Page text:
SOLAR: Solar investors attracted to North Carolina by its renewable energy tax credit complain aggressive auditing is damaging the state’s reputation as a welcoming destination for investment. (Raleigh News & Observer)

ALSO:
• A Houston firm seeks tax incentives to expand a 150 MW solar farm under construction by another 80 MW. (Houston Business Journal)
• A Kentucky city ends its contract to buy power from a solar farm scheduled to go online in 2022 because of concerns about transmission fees. (Messenger Inquirer)

***SPONSORED LINK: Whether you’re aware of it or not, clean energy is working for you right now.  Support NCSEA’s efforts to continue building a clean energy future that works for all North Carolinians  by giving a tax-deductible donation before December 31. www.energync.org/cleanworks .***

TRANSMISSION: Gulf Power will pull transmission lines across a Florida interstate this weekend as part of its conversion of Plant Crist from coal to natural gas. (NorthEscambia.com)

ELECTRIC VEHICLES: British electric vehicle maker Arrival, which already announced a microfactory in South Carolina, will locate its North American headquarters in Charlotte, North Carolina. (Charlotte Business Journal)

UTILITIES:
• South Carolina regulators unanimously reject Dominion Energy’s three-year resource plan because it doesn’t include enough renewables, energy efficiency and battery storage. (Statehouse Report)
• In Virginia, Dominion Energy dives into wind and solar, seeking a vessel to install offshore wind turbines while offering a program for low-income residents to install solar panels. (Daily Press)
• The Tennessee Valley Authority contracts with tech company Emerson to upgrade software and automated systems at its Magnolia natural gas plant in Mississippi. (PowerTechnology)
• Duke Energy’s CEO discusses the utility’s carbon reduction plans for the next two years. (Bloomberg)

OIL & GAS:
• A Texas judge orders state regulators to stop granting waivers allowing oil and gas companies to sidestep legal requirements to cap unplugged wells and clean up waste pits. (Bloomberg)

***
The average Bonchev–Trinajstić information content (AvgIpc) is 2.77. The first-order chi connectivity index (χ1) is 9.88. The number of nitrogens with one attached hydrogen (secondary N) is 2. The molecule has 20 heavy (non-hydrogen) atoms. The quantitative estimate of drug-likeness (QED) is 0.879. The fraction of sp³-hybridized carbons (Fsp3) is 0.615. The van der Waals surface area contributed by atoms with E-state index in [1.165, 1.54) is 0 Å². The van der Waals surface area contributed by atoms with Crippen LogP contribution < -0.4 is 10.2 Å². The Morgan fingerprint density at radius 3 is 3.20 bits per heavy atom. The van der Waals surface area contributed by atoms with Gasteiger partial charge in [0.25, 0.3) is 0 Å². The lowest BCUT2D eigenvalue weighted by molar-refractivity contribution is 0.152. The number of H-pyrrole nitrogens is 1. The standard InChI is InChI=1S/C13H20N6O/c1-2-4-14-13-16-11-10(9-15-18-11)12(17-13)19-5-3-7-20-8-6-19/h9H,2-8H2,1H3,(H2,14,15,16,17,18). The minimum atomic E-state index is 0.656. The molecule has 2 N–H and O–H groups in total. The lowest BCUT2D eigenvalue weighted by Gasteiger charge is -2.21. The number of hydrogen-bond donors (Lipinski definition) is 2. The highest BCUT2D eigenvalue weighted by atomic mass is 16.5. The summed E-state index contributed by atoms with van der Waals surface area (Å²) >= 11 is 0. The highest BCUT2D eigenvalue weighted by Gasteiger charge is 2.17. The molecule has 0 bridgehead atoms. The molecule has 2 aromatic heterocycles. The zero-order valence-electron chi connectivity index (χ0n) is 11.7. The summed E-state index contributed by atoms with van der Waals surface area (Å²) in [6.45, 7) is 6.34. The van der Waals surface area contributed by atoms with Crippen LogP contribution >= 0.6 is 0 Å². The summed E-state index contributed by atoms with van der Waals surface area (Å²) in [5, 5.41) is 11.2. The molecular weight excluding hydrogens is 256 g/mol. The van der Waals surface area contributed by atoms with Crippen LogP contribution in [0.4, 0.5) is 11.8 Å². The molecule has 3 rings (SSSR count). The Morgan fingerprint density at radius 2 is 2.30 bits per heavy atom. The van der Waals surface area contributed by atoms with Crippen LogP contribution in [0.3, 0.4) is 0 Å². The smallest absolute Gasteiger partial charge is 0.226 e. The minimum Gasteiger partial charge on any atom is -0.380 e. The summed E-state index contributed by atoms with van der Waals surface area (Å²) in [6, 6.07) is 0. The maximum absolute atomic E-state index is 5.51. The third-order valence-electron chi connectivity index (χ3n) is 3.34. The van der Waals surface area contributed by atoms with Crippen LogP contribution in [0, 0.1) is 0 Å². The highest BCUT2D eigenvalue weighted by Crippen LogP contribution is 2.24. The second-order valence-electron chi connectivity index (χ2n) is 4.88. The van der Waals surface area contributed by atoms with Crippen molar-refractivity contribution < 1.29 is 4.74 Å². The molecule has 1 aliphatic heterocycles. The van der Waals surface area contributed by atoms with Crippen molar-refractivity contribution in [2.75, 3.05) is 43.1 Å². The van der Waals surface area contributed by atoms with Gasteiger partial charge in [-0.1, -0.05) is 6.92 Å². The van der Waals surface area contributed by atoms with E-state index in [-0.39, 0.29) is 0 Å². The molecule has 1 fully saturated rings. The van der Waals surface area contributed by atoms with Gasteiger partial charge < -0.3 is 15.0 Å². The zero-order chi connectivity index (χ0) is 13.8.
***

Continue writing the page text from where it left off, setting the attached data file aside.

• Jobs in the oilfield sector grew slightly in November, but analysts worry about a generational turnover, as baby boomers laid off during the pandemic choose to retire instead of return to work. (Natural Gas Intelligence)
• A Texas manufacturing company says outdoor gear maker North Face declined to fulfill an order of jackets bearing the firm’s logo because it supplies the oil and gas industry. (KOSA)

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COAL: West Virginia officials and business leaders discuss alternative uses for coal, including turning it into fertilizer. (WVNS)

COMMENTARY: A longtime Virginia energy activist calls for more agrivoltaics, in which land is simultaneously used for farming and solar energy generation. (Virginia Mercury)

Mason Adams

Mason Adams

Mason has worked as a journalist since 2001, covering Appalachian communities and the issues that affect them. He compiles the Southeast Energy News digest. Mason previously worked as a wildlife biologist before moving into journalism by freelancing at Coast Weekly in Monterey, California, before taking an internship in 2001 at High Country News. He wrote for the Enterprise Mountaineer in western North Carolina and the Roanoke Times in western Virginia before going freelance in 2012. His work has appeared in Southerly, Daily Yonder, Mother Jones, Huffington Post, WVPB’s Inside Appalachia and elsewhere. Mason was born and raised in Clifton Forge, Virginia, and now lives with his family and a small herd of goats in Floyd County, Virginia.